Haulage prices have fallen 11% in the past year, but are likely to rise as the thinly spread road freight industry enters its busiest period.
The average price-per-mile for road freight vehicles has dropped for the second month in a row, as the industry prepares for its peak demand period.
Haulage price changes are driving the overall price down, having decreased by 1.9 points during November. By contrast, courier prices are already on the way up, rising 0.6 points.
The figures come from the TEG Price Index, which has recorded Christmas time price rises every year since 2019.
At the same time as parcel volumes shoot up and consumers expect ever faster delivery, ongoing HGV driver shortages will mean the workforce will be stretched to its limits. The number of haulage drivers employed in the UK was 11% lower in the July 21-June 22 period than it was two years previously*.
What does the Autumn Statement mean for road freight? The Autumn Statement headline for the industry was a proposed 23% increase in fuel duty, effective from March next year. Adding 12p per litre to petrol and diesel prices, it will mean a rise in overheads for companies, just before the Energy Bill Relief Scheme (EBRS) is set to end.
As inflation hit a 41-year high of 11.1% in November, many road freight businesses are already operating on thin profit margins. Faced with this unsustainable scenario, companies will likely be forced to pass price rises onto their customers and – ultimately – consumers.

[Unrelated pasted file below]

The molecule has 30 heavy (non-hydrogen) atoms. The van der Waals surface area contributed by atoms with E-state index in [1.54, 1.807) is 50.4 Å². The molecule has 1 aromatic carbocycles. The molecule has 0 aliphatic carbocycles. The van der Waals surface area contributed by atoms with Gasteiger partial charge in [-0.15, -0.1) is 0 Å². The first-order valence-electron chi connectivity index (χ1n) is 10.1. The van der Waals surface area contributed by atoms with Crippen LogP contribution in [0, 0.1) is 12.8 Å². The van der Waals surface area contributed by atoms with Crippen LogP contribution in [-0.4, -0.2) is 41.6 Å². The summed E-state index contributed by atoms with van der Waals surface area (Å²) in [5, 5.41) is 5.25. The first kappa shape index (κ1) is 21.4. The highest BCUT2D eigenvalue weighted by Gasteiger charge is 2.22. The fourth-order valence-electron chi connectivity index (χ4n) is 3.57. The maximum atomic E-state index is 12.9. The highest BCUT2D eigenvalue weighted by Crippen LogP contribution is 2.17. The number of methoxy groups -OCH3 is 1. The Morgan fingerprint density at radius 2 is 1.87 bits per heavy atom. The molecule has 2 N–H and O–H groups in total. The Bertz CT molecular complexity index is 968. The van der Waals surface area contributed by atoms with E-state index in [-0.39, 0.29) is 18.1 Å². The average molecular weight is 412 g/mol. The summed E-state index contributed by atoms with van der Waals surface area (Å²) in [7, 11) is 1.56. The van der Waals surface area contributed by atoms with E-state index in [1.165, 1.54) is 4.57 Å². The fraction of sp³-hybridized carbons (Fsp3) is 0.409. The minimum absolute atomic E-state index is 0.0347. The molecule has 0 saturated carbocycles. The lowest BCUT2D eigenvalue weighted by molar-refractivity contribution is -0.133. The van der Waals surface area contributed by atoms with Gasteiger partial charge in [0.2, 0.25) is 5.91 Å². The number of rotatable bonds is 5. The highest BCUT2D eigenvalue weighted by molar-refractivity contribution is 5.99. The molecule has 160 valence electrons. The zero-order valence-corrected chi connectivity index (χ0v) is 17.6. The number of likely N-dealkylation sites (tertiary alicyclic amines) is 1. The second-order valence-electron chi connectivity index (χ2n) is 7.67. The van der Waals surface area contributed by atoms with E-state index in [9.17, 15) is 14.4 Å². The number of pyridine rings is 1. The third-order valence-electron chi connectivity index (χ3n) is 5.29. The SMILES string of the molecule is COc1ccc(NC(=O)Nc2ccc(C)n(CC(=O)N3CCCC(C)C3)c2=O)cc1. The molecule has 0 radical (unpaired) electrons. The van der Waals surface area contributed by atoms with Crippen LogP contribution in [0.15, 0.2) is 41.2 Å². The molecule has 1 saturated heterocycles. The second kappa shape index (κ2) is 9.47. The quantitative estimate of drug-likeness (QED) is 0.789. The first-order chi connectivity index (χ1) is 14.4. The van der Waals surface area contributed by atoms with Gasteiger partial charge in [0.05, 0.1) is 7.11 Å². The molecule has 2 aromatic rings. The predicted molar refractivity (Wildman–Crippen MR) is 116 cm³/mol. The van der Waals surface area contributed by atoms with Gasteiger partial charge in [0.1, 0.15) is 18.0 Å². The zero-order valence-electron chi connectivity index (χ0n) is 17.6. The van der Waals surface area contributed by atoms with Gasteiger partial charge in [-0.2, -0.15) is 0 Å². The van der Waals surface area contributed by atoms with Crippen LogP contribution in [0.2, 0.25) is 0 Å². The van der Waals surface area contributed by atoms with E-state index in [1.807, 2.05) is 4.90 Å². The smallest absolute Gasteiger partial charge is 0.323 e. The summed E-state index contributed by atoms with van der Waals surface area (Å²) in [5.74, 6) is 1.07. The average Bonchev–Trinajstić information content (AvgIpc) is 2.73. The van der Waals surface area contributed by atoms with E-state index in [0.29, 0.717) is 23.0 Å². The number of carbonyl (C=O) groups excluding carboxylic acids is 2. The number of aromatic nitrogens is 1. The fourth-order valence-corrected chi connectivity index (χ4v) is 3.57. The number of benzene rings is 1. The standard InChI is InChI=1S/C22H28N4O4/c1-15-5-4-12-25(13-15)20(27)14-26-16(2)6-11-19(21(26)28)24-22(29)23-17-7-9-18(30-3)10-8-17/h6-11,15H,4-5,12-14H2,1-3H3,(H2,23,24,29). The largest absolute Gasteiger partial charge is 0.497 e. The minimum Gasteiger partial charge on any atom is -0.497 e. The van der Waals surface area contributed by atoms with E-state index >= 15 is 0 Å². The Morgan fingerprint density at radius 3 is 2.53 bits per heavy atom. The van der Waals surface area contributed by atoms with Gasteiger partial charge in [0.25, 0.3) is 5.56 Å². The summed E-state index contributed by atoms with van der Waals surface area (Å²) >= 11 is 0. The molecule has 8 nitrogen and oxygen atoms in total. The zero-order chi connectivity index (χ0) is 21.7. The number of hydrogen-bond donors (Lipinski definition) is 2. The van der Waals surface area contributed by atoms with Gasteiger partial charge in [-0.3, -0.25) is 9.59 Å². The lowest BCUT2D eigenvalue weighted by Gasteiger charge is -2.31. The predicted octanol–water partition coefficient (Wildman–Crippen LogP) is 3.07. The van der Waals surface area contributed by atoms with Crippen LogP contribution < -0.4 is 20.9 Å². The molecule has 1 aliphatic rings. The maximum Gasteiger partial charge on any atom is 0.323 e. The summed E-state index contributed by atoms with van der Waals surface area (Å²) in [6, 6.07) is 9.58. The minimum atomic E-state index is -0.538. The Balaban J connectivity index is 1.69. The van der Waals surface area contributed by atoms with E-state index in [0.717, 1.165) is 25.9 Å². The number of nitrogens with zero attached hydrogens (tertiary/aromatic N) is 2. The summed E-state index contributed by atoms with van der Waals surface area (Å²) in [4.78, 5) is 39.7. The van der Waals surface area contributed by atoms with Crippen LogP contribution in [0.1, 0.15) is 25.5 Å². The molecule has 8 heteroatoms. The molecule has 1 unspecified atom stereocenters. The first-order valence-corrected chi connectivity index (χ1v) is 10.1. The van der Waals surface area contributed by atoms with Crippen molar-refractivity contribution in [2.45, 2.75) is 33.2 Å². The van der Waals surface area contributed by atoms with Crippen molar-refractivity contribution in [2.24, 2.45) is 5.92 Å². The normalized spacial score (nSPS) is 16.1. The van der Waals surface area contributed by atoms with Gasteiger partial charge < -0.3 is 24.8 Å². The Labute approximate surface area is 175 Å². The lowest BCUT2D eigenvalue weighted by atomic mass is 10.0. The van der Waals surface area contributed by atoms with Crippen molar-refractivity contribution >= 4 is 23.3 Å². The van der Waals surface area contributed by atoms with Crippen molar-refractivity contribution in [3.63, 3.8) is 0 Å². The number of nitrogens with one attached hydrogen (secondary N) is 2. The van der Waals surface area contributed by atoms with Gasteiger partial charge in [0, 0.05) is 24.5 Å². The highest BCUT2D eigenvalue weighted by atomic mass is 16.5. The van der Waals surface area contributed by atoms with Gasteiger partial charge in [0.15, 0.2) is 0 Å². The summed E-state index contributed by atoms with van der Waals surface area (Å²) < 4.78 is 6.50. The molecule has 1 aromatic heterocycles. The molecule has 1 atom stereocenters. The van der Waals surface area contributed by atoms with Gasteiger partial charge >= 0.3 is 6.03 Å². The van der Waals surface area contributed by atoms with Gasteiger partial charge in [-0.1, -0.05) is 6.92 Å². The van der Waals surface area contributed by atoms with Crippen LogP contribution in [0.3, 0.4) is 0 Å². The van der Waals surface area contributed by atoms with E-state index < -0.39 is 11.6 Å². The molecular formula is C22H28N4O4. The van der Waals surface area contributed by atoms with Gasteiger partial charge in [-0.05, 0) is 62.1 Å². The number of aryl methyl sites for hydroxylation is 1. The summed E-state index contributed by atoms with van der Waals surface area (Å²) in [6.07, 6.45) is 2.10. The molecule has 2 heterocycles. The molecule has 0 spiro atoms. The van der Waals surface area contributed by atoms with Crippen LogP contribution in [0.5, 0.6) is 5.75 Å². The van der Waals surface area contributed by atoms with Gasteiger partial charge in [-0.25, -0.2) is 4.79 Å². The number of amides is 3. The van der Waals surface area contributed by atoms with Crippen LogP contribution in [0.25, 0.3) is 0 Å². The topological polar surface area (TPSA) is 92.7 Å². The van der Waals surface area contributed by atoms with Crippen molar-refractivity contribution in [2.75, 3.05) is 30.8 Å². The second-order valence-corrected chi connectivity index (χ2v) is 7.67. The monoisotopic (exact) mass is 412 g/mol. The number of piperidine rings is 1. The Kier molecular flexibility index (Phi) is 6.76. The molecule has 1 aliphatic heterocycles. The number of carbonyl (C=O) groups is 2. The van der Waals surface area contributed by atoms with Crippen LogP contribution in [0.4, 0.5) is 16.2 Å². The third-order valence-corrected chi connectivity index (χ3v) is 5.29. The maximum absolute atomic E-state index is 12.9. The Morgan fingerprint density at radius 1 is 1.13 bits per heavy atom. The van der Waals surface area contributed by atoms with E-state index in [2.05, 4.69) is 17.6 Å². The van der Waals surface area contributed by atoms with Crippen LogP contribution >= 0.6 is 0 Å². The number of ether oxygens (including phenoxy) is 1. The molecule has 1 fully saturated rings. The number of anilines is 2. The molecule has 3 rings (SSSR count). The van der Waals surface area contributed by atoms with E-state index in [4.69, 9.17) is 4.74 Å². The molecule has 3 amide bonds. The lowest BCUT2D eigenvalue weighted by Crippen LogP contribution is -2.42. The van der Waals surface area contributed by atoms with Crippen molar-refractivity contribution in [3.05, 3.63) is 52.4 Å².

Lyall Cresswell, CEO at Transport Exchange Group and Integra, says: “Although the cost of living crisis will undoubtedly impact Christmas sales figures, the price index will inevitably rise, as all the previous data tells us.
“Road freight companies will welcome the increased revenue, but the HGV driver shortage will pose staffing issues across this busiest of times. Nonetheless, businesses will be looking to take advantage of the Christmas delivery surge, particularly as 2023 will bring challenges in the form of fuel duty and energy price hikes.
“In common with every sector, what the road freight industry really needs is a drop in inflation. Until that happens, profit margins will be squeezed and the industry will have to focus on efficiency and show its customary adaptability.”
Kirsten Tisdale, Director of Logistics Consultants Aricia Limited and Fellow of the Chartered Institute of Logistics & Transport, says: “Despite conforming to a pretty regular pre-peak dip, it feels surprising that the haulage element of the TEG index for November is now at the same sort of level as it was in late spring, particularly given that fuel prices are still so high. The comparatively high levels of logistics job adverts must be a function of the tight employment market rather than reflecting a high level of demand.”